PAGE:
As cliché as it may sound, I think my family has been the greatest influence on my success both in and away from sport. My brother has always been someone I’ve looked up to greatly, and my mum’s always pushed for me to find the positives out of every outcome whether it may seem like a backward step at the time, and has always encouraged and supported me to follow my dreams no matter how ridiculous or crazy they may be.

 

When you’re out on a race, how does it make you feel? What’s the feeling you get inside?

Generally feels painful haha! But when you cross that line and take a win there are no words that can adequately describe the feeling. I remember having goosebumps at nationals recently when I realised a was within striking distance of taking the win.

Never give up. Simple, but very true.

For others looking to follow in your footsteps, what advice would you give them?

Never give up. Simple, but very true. In triathlon, everyone wants to be great straight away and currently we’re seeing a lot of age group athletes prance around like they’re pro’s. As with every sport, you really do need to do the time.

What does a day-on-a-plate look like for you?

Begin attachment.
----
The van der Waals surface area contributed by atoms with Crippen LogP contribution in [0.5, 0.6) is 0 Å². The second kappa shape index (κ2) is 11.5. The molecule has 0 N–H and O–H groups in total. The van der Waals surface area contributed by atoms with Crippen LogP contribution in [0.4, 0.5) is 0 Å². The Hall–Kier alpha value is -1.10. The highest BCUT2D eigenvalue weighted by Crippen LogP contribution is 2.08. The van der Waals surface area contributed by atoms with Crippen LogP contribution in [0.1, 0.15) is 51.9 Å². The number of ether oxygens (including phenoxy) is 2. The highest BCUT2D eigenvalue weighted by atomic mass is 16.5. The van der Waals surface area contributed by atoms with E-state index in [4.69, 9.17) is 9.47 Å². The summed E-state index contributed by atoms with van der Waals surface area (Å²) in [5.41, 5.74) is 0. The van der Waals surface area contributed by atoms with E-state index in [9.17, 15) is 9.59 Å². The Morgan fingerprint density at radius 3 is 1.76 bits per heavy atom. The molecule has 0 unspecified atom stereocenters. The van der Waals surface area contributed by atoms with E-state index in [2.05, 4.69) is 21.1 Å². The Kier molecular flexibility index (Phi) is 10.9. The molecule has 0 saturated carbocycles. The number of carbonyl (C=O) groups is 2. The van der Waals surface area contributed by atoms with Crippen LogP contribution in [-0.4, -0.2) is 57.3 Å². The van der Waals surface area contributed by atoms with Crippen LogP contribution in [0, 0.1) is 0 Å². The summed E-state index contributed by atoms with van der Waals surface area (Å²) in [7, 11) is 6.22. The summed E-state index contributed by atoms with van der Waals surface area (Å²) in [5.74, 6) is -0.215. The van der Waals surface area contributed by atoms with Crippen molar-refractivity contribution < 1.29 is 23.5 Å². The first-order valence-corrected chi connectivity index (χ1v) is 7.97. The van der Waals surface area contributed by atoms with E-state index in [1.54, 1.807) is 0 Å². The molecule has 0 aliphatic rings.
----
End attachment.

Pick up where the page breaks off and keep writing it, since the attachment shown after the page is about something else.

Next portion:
Typically the alarm goes off at 4:03am (yes very precise), some pre-session activation, mobility, 5am training starts followed by a PSA Protein smoothy of the day, 7am start work and then I’ll try and fit in another 1-2 sessions during the middle of the day before finishing work usually around 7pm. Pretty hectic schedule I know!!

 

What is your approach to supplementation, and what’s your favourite PSA product?

Being someone who is time poor and having high energy demands due to large training loads, supplementation is a crucial part of my diet as it helps ensure I’m able to consume enough micro and macronutrients. As for favourites products, I can’t go past a vanilla 360 Whey Protein with Colostrum and frozen banana smoothy.

Follow me at www.brodiegardner.com, on Instagram @brodiegardner, or facebook.com/brodie.gardner.1

 

2017 Race Schedule